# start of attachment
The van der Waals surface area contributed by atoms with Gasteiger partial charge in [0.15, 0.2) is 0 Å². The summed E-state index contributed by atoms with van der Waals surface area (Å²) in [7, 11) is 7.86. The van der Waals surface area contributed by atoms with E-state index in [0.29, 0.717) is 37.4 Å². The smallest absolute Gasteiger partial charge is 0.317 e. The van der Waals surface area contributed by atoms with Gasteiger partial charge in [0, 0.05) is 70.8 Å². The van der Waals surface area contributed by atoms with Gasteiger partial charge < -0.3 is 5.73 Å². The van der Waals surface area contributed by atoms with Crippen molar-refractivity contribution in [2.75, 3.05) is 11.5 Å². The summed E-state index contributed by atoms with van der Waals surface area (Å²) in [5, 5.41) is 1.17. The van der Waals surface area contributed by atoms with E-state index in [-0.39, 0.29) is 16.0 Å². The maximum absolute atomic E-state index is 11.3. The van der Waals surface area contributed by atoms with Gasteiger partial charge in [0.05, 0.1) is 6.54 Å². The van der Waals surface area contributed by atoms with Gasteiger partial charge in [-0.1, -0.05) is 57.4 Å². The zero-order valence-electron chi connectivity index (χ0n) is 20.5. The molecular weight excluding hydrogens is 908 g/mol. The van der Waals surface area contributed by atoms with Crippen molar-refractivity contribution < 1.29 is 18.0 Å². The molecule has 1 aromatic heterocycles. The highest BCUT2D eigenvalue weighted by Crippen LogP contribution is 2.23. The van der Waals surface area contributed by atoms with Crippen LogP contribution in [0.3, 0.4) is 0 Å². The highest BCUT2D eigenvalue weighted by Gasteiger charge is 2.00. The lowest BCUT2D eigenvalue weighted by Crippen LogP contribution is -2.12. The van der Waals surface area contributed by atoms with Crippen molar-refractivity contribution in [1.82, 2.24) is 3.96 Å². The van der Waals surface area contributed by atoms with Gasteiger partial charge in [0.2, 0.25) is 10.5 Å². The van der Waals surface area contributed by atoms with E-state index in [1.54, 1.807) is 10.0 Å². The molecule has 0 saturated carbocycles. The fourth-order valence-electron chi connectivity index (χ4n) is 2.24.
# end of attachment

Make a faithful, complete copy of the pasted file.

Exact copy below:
The van der Waals surface area contributed by atoms with Gasteiger partial charge in [0.15, 0.2) is 0 Å². The summed E-state index contributed by atoms with van der Waals surface area (Å²) in [7, 11) is 7.86. The van der Waals surface area contributed by atoms with E-state index in [0.29, 0.717) is 37.4 Å². The smallest absolute Gasteiger partial charge is 0.317 e. The van der Waals surface area contributed by atoms with Gasteiger partial charge in [0, 0.05) is 70.8 Å². The van der Waals surface area contributed by atoms with Gasteiger partial charge < -0.3 is 5.73 Å². The van der Waals surface area contributed by atoms with Crippen molar-refractivity contribution in [2.75, 3.05) is 11.5 Å². The summed E-state index contributed by atoms with van der Waals surface area (Å²) in [5, 5.41) is 1.17. The van der Waals surface area contributed by atoms with E-state index in [-0.39, 0.29) is 16.0 Å². The maximum absolute atomic E-state index is 11.3. The van der Waals surface area contributed by atoms with Gasteiger partial charge in [0.05, 0.1) is 6.54 Å². The van der Waals surface area contributed by atoms with Gasteiger partial charge in [-0.1, -0.05) is 57.4 Å². The zero-order valence-electron chi connectivity index (χ0n) is 20.5. The molecular weight excluding hydrogens is 908 g/mol. The van der Waals surface area contributed by atoms with Crippen molar-refractivity contribution < 1.29 is 18.0 Å². The molecule has 1 aromatic heterocycles. The highest BCUT2D eigenvalue weighted by Crippen LogP contribution is 2.23. The van der Waals surface area contributed by atoms with Crippen LogP contribution in [0.3, 0.4) is 0 Å². The highest BCUT2D eigenvalue weighted by Gasteiger charge is 2.00. The lowest BCUT2D eigenvalue weighted by Crippen LogP contribution is -2.12. The van der Waals surface area contributed by atoms with Crippen molar-refractivity contribution in [1.82, 2.24) is 3.96 Å². The van der Waals surface area contributed by atoms with Gasteiger partial charge in [0.2, 0.25) is 10.5 Å². The van der Waals surface area contributed by atoms with E-state index in [1.54, 1.807) is 10.0 Å². The molecule has 0 saturated carbocycles. The fourth-order valence-electron chi connectivity index (χ4n) is 2.24.